Community outreach gathering comes to an end

Originally published in The Vacaville Reporter on June 8, 2017 By Kimberly K. Fu.

Kimberly K. Fu — The Reporter Christina Baird, left, and Corina Urtiaga-Michael bid farewell to their successful lunch gathering, which promoted community outreach.

Eight years ago, two Solano women started a lunch that became a movement rooted in community outreach.

Today marked the finale of the Little Wing Connections Accountability and Contribution luncheon, two years short of their initial goal.

“I feel like we’ve done great work, coming together and bringing a community of professionals together,” said Corina Urtiaga-Michael, event cofounder.

“It was a great learning lesson,” added Christina Baird, cofounder and Vacaville community services commissioner.”We tried to teach people to humanize marketing, humanize the sale. I believe we did that.”

The event came together out of a need to give back. People were in a downward spiral because of the recession, were re-evaluating their careers and their lives and, at the same time, looking to give a hand-up to others.

Baird felt businesspeople would do better if they humanized their efforts and put a face to their name by becoming even more involved in the community.

So, for $15 a month, the business community attended lunches, heard from speakers and learned about those in need in the community.

“It teaches you that if your neighbors fail, you’re going to fail. You have to promote your neighbors, promote your community,” Baird said during an interview in August with The Reporter. “It’s not about ‘What’s in it for me?’ It’s about ‘What can I do for you?’”

Urtiaga-Michael agreed.

“It encouraged all of us to do our part within the community,” she said. “It’s been a great experience.”

Baird emphasized that this was not a sad moment, but one of joyful closure.

“I feel like its made its point,” she said. “At the eight year mark, I think we’ve done what we set out to do.”

She added that it’s made her a better, more well-rounded person.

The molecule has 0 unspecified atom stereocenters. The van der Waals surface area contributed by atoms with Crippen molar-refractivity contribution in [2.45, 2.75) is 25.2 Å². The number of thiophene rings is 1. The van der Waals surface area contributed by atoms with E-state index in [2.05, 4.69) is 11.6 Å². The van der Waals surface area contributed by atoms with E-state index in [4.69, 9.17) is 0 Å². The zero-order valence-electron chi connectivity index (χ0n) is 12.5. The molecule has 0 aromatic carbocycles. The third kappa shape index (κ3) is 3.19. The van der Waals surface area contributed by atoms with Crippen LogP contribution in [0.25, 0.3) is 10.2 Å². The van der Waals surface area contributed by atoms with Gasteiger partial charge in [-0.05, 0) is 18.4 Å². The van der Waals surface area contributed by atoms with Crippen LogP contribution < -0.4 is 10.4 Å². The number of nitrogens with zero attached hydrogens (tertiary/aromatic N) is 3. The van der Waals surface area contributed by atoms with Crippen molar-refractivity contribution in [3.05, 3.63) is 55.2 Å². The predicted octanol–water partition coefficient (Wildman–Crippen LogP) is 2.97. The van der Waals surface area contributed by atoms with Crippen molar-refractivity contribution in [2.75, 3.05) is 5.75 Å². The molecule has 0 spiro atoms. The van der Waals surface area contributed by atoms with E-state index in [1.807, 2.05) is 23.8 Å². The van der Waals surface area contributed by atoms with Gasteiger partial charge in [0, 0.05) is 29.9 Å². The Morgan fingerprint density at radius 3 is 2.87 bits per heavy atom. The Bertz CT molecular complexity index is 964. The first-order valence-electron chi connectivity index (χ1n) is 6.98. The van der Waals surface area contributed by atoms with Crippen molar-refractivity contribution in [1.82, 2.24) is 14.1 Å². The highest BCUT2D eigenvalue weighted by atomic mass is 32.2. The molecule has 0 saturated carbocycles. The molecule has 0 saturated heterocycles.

Monte Hoover, who has attended from the beginning, said the lunches provided opportunities for him to give back.

“I was inspired,” he remarked.

Kimberly K. Fu — The Reporter Monte Hoover, left, and Scotty Sanderson, middle, explain the impacts an eight-year lunchtime gathering has had on them.

A lesson learned — “If you’re supportive of your community, they’re going to be supportive of you.”

Scotty Sanderson shared a similar sentiment.

“What I love about this group is that I’m always reminded of the right side of business,” he said, “of giving back to the community.”

The connections he’s made, he assured, would last past this last luncheon.

“So I’m sad to see this end because I’ve enjoyed coming here,” he shared.

Mark Boettcher said he loved hearing what everyone had to say and how he could leverage that information to become a better person.

“I love hearing the energy of what’s going on in the community and it also gets me thinking what else we could be doing,” he said.

A plus?

“To know that people care and they want to make a difference.”

As the luncheon meetings come to a close, Baird and Urtiaga-Michael have launched a new venture.

Holy Mo’s hot dog cart will be a fixture at Five Star Car Wash in Vacaville and Fairfield on weekends.

The Vacaville opening will likely happen during the Father’s Day weekend.

“They’re heavenly delicious,” pointed out Urtiaga-Michael.

As car wash clients wait for their vehicles, they’ll be able to grab sustenance from the hot dog cart, which will start out selling a couple types of hot dogs. The business will be family run, the women said.

“It’s gonna be fun,” Baird promised.

She also recently launched a clothing business, Sudara Blu.

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